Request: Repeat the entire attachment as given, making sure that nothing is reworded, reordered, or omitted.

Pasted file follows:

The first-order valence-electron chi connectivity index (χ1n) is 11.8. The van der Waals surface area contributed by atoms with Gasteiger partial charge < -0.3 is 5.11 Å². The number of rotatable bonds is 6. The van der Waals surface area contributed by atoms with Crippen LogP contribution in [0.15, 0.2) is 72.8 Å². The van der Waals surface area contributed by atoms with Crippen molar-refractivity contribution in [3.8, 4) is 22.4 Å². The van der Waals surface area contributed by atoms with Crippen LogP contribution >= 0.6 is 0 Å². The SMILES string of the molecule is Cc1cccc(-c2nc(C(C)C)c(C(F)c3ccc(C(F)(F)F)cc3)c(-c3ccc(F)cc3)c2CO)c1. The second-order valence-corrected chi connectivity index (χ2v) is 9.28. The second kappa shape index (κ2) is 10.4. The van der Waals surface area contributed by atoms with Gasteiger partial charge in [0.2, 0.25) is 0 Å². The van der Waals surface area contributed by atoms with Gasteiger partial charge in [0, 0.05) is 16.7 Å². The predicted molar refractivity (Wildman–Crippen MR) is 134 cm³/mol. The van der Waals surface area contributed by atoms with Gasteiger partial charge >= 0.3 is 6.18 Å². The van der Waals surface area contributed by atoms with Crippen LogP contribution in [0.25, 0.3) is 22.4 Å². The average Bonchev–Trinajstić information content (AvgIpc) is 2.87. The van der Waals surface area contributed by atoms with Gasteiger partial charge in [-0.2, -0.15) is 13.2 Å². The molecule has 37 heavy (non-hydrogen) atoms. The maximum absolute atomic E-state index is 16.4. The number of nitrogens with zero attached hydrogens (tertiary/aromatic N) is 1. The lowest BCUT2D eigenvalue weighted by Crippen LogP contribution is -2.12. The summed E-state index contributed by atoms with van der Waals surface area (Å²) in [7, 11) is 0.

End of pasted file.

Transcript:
The first-order valence-electron chi connectivity index (χ1n) is 11.8. The van der Waals surface area contributed by atoms with Gasteiger partial charge < -0.3 is 5.11 Å². The number of rotatable bonds is 6. The van der Waals surface area contributed by atoms with Crippen LogP contribution in [0.15, 0.2) is 72.8 Å². The van der Waals surface area contributed by atoms with Crippen molar-refractivity contribution in [3.8, 4) is 22.4 Å². The van der Waals surface area contributed by atoms with Crippen LogP contribution >= 0.6 is 0 Å². The SMILES string of the molecule is Cc1cccc(-c2nc(C(C)C)c(C(F)c3ccc(C(F)(F)F)cc3)c(-c3ccc(F)cc3)c2CO)c1. The second-order valence-corrected chi connectivity index (χ2v) is 9.28. The second kappa shape index (κ2) is 10.4. The van der Waals surface area contributed by atoms with Gasteiger partial charge in [0.2, 0.25) is 0 Å². The van der Waals surface area contributed by atoms with Gasteiger partial charge in [0, 0.05) is 16.7 Å². The predicted molar refractivity (Wildman–Crippen MR) is 134 cm³/mol. The van der Waals surface area contributed by atoms with Gasteiger partial charge >= 0.3 is 6.18 Å². The van der Waals surface area contributed by atoms with Crippen LogP contribution in [0.25, 0.3) is 22.4 Å². The average Bonchev–Trinajstić information content (AvgIpc) is 2.87. The van der Waals surface area contributed by atoms with Gasteiger partial charge in [-0.2, -0.15) is 13.2 Å². The molecule has 37 heavy (non-hydrogen) atoms. The maximum absolute atomic E-state index is 16.4. The number of nitrogens with zero attached hydrogens (tertiary/aromatic N) is 1. The lowest BCUT2D eigenvalue weighted by Crippen LogP contribution is -2.12. The summed E-state index contributed by atoms with van der Waals surface area (Å²) in [7, 11) is 0.